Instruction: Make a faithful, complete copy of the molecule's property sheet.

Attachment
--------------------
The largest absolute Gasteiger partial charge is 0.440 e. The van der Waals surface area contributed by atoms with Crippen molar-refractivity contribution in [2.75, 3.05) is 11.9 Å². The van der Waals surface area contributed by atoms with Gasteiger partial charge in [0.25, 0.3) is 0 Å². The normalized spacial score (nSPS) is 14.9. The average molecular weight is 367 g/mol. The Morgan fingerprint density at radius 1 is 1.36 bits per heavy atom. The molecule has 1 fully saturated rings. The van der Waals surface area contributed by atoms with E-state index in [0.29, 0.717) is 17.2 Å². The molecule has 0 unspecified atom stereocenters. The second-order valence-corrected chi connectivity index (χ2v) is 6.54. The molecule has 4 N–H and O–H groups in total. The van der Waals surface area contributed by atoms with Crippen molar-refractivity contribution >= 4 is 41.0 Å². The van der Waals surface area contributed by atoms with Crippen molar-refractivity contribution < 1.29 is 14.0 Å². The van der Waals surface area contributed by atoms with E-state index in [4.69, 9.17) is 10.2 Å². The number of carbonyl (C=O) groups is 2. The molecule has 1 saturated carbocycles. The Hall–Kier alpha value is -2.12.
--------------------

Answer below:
The largest absolute Gasteiger partial charge is 0.440 e. The van der Waals surface area contributed by atoms with Crippen molar-refractivity contribution in [2.75, 3.05) is 11.9 Å². The van der Waals surface area contributed by atoms with Gasteiger partial charge in [0.25, 0.3) is 0 Å². The normalized spacial score (nSPS) is 14.9. The average molecular weight is 367 g/mol. The Morgan fingerprint density at radius 1 is 1.36 bits per heavy atom. The molecule has 1 fully saturated rings. The van der Waals surface area contributed by atoms with E-state index in [0.29, 0.717) is 17.2 Å². The molecule has 0 unspecified atom stereocenters. The second-order valence-corrected chi connectivity index (χ2v) is 6.54. The molecule has 4 N–H and O–H groups in total. The van der Waals surface area contributed by atoms with Crippen molar-refractivity contribution >= 4 is 41.0 Å². The van der Waals surface area contributed by atoms with Crippen molar-refractivity contribution < 1.29 is 14.0 Å². The van der Waals surface area contributed by atoms with E-state index in [4.69, 9.17) is 10.2 Å². The number of carbonyl (C=O) groups is 2. The molecule has 1 saturated carbocycles. The Hall–Kier alpha value is -2.12.